The death of Eddie Guerrero, the highly gifted and respected wrestler whose talent changed the way professional wrestling saw itself and whose tragedy came to symbolize the toll that the wrestling industry often takes on its performers, marked the end of a significant 18-year career that will not soon be forgotten.
Guerrero, who was one of the biggest stars in the WWE at the time of his death, was only 38. According to media reports, local officers, and nephew Salvador Guerrero III (who performs as Kerwin White and Chavo Guerrero), Eddie Guerrero was found, dead, at approximately 7 a.m. local time (8 a.m. Eastern Standard Time) Sunday morning. A toothbrush found near his corpse indicated that he had been brushing his teeth when he passed away, suggesting that his death was as sudden and unexpected as it appeared outwardly. It appears that he died of heart failure, but conclusive tests on him have not been completed.
His surprising death was the cruel end of a positive story. As had been chronicled in a television special and DVD (“Cheating Death, Stealing Life”), Guerrero battled with drug and alcohol addiction for much of his professional life, nearly killing himself several times and bringing his career to a screeching halt. As a testament only to his determination and will, Guerrero kicked the habit, rebuilt his family, and reinvented his professional life, returning to the business as a born-again Christian and a performer at the top of his game. According to his nephew, he celebrated four years of sobriety just days earlier.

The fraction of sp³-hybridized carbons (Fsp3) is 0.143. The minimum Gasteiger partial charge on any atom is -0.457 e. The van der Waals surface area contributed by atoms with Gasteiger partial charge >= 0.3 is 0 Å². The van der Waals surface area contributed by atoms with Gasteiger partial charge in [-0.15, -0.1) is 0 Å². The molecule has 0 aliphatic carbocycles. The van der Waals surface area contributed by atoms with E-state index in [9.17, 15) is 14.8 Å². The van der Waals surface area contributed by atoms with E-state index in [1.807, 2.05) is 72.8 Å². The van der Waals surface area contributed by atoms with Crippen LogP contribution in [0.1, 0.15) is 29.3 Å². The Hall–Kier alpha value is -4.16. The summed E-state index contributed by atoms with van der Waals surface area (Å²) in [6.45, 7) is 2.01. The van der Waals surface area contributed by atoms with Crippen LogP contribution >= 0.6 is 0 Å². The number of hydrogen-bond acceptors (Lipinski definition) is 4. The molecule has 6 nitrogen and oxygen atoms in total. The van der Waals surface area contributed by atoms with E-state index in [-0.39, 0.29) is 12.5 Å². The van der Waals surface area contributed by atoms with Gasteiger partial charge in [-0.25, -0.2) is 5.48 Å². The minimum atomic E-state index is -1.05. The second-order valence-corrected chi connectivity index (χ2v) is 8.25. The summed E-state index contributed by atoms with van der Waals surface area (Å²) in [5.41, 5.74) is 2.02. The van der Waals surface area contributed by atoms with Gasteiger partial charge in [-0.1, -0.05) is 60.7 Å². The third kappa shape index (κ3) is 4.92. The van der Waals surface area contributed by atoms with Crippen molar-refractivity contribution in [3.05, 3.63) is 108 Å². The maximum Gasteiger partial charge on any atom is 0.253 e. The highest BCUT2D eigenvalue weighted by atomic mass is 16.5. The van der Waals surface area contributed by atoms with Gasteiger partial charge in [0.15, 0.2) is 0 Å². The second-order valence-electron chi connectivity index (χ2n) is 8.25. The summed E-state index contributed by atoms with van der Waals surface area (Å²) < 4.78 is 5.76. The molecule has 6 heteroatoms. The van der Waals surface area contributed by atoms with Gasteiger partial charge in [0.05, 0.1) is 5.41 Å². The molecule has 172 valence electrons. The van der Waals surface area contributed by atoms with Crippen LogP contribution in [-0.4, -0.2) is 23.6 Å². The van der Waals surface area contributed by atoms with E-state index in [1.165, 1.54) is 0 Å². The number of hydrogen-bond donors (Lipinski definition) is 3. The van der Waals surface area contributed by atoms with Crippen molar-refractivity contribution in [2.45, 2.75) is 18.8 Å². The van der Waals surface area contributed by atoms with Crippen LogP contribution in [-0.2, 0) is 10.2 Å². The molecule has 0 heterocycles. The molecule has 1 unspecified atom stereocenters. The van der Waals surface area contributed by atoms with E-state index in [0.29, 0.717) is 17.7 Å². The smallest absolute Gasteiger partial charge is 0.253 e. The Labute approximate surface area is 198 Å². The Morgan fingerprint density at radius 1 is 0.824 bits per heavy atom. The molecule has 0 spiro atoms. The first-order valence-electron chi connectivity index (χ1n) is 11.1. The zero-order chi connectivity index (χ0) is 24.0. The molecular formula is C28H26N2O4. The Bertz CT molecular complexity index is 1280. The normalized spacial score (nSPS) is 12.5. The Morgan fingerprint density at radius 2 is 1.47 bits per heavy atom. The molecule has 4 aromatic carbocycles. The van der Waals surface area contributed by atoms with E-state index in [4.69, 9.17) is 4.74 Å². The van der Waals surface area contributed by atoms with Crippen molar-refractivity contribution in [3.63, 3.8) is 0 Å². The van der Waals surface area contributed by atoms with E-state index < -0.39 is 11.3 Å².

But Guerrero’s death, while shocking, was not a departure from the recent history of the wrestling industry in which performers consistently die young. Many young wrestlers have died in the past several years in deaths often relating to heart failure. Abuse of anabolic steroids and narcotics, which is common among wrestlers, are said to be among the reasons behind such deaths.
Guerrero’s life was cast in this dark shadow of tragedy and death in professional wrestling. Many of his contemporaries and friends, including Art Barr and Brian Pillman, died in their prime. This year, Chris Candido died at 33 as the result of a blood clot after surgery and Shinya Hashimoto at 40 after what was reported as brain hemorrhaging. In comparison to years past, the young deaths were neither few nor as directly relatable to drug abuse.
The scene—a young, able-bodied man torn down in the midst of his prime, dead on the floor of a hotel—was eerily similar to the tragic death of Brian Pillman, whose heart failure in advance of a WWF pay per view event in 1997 was said to be heavily influenced by his years of drug abuse.